The ups are downs are ups are downs

First it was a shadow on a scan. Then it “looked concerning.” Then there was no sign of spread. Then it looked like the best-case scenario, and always — always — we’re waiting on results. Results came back today. It is cancer. Not the best-case type. Not the worst-case. Something in the middle. Ups and downs meet in the middle.

It’s a good day

Spring is blinging. Flowers, plants, bushes and trees are blooming. It’s the first half of April and the winter weather appears done for the year — no small thing in a place where it can snow in May. All three of my teams are in season. The love of my life is here and her prognosis may be best-case scenario rather than what we spent weeks fearing. Our daughter is this brief perfect liminal self somewhere between a sweet young child and brilliant, loving tween. The dogs are healthy and get along. I’m writing and podcasting and working on short- and long-term creative projects. Someday I’ll look back and know these were the best days of my life. That day is today.

Long time no talk!

I just realized I haven’t written here in over a year. Not a word since the pandemic became the thing. But that pittance of words doesn’t indicate a lack of stimuli. You know how neutron stars are crazy small (for a star) yet crazy dense? Like, a teaspoon weighs as much as Earth? That’s what the past 15 months have been. A world’s worth of whoa shrunk down to a sugar cube of spacetime.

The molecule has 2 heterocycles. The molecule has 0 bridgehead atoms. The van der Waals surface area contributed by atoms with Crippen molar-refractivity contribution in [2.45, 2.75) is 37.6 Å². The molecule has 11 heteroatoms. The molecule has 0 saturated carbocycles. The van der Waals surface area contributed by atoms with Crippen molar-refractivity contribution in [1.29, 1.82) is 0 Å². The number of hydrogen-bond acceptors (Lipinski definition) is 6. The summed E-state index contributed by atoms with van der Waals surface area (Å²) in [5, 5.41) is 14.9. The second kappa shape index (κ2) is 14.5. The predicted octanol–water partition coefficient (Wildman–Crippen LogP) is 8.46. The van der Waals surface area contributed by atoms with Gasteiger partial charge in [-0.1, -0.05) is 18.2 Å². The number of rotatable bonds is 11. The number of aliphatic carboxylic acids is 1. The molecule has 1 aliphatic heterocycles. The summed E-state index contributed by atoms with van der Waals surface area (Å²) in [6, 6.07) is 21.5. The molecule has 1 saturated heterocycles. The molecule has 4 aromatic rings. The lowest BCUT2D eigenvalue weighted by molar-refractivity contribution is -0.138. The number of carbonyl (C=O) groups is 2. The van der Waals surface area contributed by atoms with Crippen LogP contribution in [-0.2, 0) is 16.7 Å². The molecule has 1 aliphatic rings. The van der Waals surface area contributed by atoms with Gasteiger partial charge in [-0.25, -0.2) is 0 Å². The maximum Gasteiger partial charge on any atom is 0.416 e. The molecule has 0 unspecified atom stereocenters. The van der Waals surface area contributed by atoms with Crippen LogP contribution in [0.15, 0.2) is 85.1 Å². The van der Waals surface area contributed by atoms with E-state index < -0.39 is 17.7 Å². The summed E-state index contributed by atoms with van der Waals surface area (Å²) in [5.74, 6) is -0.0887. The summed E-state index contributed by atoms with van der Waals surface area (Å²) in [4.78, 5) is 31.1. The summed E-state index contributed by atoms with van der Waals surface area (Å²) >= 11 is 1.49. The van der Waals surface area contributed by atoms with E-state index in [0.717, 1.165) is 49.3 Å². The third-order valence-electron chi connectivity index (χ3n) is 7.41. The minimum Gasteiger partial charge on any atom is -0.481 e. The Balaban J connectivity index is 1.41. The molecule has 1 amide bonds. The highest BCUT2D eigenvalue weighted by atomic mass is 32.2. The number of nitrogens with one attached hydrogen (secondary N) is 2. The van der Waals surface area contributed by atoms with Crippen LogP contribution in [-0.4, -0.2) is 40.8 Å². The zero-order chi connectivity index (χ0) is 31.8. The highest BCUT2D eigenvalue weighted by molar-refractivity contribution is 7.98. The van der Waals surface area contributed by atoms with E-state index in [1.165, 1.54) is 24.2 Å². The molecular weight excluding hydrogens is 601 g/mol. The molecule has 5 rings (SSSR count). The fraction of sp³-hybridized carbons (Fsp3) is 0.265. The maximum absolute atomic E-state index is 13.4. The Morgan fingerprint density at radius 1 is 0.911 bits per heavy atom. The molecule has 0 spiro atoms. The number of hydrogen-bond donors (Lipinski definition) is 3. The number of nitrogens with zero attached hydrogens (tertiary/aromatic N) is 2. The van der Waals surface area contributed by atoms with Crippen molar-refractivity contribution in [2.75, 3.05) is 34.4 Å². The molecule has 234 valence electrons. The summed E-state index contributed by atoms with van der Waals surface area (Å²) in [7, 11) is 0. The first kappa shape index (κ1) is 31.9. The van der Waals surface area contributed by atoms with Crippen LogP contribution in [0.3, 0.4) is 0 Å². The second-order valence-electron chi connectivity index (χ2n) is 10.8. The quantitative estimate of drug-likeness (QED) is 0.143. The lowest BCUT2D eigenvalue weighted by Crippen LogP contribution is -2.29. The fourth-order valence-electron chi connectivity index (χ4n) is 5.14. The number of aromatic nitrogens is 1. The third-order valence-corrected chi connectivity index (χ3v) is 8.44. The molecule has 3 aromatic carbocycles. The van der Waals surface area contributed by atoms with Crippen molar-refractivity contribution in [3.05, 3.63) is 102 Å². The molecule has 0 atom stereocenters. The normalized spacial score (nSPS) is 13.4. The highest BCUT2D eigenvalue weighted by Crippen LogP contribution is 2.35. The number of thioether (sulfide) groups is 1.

I hope to resume writing here again. If you’re reading this, I hope you’ll return, too.

The counting

sidewalk

I grew up literally next door to my grandparents. When school ended I went there at least as often as I did my own home. The school bus dropped me off at the end of the block and I’d run home, the sidewalk’s crests, valleys and slants as immutable as the big blue water tank towering over the town. As I ran, I made sure each foot crossed an equal number of cracks; if one foot got too far ahead, I’d make my gait as awkward and contorted as I had to to make sure the number evened out by the time I reached the front door. On especially unbalanced days I’d cheat to achieve equality. Crossing from the sidewalk into a driveway or past the edge of the lawn counted as a crack. Each step up the front porch could, too. By any means necessary.

We moved upstate to a neighborhood that didn’t have sidewalks. I’d never even known that was possible. Our new home was in a suburban tract where if you wanted to walk, you were out in the street. There was a sunken sliver of space between the streets and the lawns for water to flow down into the grates. In junior high and high school I’d get off the bus blasting Metallica, Public Enemy or Vladimir Horowitz in my walkman at volumes I knew then were dangerous and am now, at 41, beginning to pay the price for. As immersed in the music as I was, no matter how far from the non-sidewalk I was, I always accounted for the cracks. I always made sure by the time I got home that each foot had passed an equal number.